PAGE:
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Noise and Fourier Transforms

30 min.
At the end of this practical you should be able to:
- understand the concept of image noise
- The concept of the fourier transform


Digital Images
Grey Levels
Construct the FFT of the image and see if you can relate it's main features back to the original image. You can do this using fft2(x) from MATLABs Image Processing Toolbox. (you may have to view only real or imaginary (real(x), imag(x)) components or select a region of interest in order to see any structure).

Use "randn(256);" to generate uniform random noise on each pixel.

After an initial trial to determine a suitable sequence of processes, design a systematic set of tests to investigate the behaviour of the real and imaginary components of the FFT of the image for various additive noise levels. You can measure the noise directly by investigating the result of subtracting the FFT of the original image. (if you have problems with the resulting image being completely black or white try removing the mean value of the image before the FFT)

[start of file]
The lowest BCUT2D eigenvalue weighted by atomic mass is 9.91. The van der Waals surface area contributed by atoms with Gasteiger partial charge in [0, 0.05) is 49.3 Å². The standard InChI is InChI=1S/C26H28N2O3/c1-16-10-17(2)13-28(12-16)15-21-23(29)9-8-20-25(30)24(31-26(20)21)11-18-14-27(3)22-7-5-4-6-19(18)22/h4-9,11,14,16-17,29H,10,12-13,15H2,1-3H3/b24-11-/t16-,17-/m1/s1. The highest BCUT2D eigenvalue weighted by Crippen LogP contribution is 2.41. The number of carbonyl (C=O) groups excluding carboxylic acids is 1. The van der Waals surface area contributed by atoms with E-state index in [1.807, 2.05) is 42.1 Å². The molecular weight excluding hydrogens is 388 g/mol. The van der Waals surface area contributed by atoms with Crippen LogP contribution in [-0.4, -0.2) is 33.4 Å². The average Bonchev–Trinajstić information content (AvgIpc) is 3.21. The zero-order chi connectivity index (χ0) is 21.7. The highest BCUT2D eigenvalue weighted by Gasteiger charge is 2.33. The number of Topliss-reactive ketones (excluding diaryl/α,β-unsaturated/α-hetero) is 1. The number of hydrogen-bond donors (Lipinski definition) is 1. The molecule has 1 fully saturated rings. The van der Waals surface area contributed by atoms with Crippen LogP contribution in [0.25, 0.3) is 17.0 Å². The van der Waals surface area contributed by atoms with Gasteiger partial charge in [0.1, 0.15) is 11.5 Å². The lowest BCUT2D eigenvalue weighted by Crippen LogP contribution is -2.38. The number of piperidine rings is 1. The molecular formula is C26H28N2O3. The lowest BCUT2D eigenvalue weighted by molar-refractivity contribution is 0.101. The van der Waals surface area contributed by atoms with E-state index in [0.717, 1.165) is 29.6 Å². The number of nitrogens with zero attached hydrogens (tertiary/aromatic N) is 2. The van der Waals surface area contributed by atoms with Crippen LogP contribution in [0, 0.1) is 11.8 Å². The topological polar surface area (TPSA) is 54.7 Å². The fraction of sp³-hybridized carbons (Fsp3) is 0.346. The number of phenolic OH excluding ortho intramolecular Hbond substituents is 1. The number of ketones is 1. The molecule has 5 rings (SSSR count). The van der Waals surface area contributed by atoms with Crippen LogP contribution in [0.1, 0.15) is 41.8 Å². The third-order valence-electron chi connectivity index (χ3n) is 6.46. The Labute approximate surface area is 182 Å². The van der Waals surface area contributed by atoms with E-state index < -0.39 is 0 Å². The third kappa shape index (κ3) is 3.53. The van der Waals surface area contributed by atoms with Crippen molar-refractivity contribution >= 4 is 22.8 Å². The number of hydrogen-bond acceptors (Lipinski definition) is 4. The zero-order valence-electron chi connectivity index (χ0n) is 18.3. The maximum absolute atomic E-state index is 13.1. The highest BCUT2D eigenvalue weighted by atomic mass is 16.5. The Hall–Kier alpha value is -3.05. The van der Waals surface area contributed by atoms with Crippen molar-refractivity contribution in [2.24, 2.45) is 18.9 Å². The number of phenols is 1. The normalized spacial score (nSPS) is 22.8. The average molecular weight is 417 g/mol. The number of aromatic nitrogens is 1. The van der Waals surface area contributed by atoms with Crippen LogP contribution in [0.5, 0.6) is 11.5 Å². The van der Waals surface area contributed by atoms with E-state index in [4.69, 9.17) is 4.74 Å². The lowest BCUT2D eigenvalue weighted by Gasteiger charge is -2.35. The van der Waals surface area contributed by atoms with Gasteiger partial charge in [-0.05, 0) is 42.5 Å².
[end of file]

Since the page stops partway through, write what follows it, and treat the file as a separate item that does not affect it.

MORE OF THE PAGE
Attempt to find answers to the following questions:
- Do you see any correlation between the level of added noise and the noise in the Fourier domain?
- Do your results depend on the data in the original image?
- Given that you know how much noise there is in the noisy FFT image can you find a way of estimating this without subtracting the original image?
- If you were to apply a filter to a Fourier domain image (as described by the convolution theorem) what would be the consequences in terms of the noise on the inverse? (Start by thinking about one sinusoidal component).

(c) Imaging Science and Biomedical Engineering 2000 [paul.bromiley@man.ac.uk]

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